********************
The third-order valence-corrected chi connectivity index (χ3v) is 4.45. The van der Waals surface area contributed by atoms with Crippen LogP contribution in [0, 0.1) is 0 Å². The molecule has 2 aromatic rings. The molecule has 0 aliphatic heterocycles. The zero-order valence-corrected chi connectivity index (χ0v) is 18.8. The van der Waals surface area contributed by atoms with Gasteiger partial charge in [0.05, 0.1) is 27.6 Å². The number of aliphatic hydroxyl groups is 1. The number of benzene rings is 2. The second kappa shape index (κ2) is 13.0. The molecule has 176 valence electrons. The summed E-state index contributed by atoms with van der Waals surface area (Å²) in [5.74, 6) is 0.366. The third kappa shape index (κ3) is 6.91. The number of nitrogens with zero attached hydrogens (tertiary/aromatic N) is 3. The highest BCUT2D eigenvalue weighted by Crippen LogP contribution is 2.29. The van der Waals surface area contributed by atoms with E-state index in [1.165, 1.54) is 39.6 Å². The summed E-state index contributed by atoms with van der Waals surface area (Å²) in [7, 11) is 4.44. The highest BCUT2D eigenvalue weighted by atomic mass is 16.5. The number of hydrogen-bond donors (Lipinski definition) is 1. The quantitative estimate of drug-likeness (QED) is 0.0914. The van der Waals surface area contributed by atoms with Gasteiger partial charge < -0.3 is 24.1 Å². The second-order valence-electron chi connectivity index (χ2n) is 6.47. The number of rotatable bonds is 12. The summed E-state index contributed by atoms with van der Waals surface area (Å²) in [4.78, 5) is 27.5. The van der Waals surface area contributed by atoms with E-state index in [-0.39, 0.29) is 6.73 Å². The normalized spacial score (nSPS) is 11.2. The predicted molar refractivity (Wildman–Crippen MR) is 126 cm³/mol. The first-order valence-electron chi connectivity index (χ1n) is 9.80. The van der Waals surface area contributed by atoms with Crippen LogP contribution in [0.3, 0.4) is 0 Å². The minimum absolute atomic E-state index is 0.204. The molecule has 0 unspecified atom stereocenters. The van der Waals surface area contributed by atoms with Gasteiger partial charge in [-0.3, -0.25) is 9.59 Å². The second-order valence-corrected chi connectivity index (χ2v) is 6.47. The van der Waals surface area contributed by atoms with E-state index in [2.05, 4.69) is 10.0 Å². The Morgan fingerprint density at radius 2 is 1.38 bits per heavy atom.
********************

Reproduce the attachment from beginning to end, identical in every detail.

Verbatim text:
The third-order valence-corrected chi connectivity index (χ3v) is 4.45. The van der Waals surface area contributed by atoms with Crippen LogP contribution in [0, 0.1) is 0 Å². The molecule has 2 aromatic rings. The molecule has 0 aliphatic heterocycles. The zero-order valence-corrected chi connectivity index (χ0v) is 18.8. The van der Waals surface area contributed by atoms with Gasteiger partial charge in [0.05, 0.1) is 27.6 Å². The number of aliphatic hydroxyl groups is 1. The number of benzene rings is 2. The second kappa shape index (κ2) is 13.0. The molecule has 176 valence electrons. The summed E-state index contributed by atoms with van der Waals surface area (Å²) in [5.74, 6) is 0.366. The third kappa shape index (κ3) is 6.91. The number of nitrogens with zero attached hydrogens (tertiary/aromatic N) is 3. The highest BCUT2D eigenvalue weighted by Crippen LogP contribution is 2.29. The van der Waals surface area contributed by atoms with E-state index in [1.165, 1.54) is 39.6 Å². The summed E-state index contributed by atoms with van der Waals surface area (Å²) in [7, 11) is 4.44. The highest BCUT2D eigenvalue weighted by atomic mass is 16.5. The number of hydrogen-bond donors (Lipinski definition) is 1. The quantitative estimate of drug-likeness (QED) is 0.0914. The van der Waals surface area contributed by atoms with Gasteiger partial charge < -0.3 is 24.1 Å². The second-order valence-electron chi connectivity index (χ2n) is 6.47. The number of rotatable bonds is 12. The summed E-state index contributed by atoms with van der Waals surface area (Å²) in [4.78, 5) is 27.5. The van der Waals surface area contributed by atoms with E-state index in [-0.39, 0.29) is 6.73 Å². The normalized spacial score (nSPS) is 11.2. The predicted molar refractivity (Wildman–Crippen MR) is 126 cm³/mol. The first-order valence-electron chi connectivity index (χ1n) is 9.80. The van der Waals surface area contributed by atoms with Crippen LogP contribution in [0.3, 0.4) is 0 Å². The minimum absolute atomic E-state index is 0.204. The molecule has 0 unspecified atom stereocenters. The van der Waals surface area contributed by atoms with Gasteiger partial charge in [-0.3, -0.25) is 9.59 Å². The second-order valence-corrected chi connectivity index (χ2v) is 6.47. The van der Waals surface area contributed by atoms with E-state index in [2.05, 4.69) is 10.0 Å². The Morgan fingerprint density at radius 2 is 1.38 bits per heavy atom.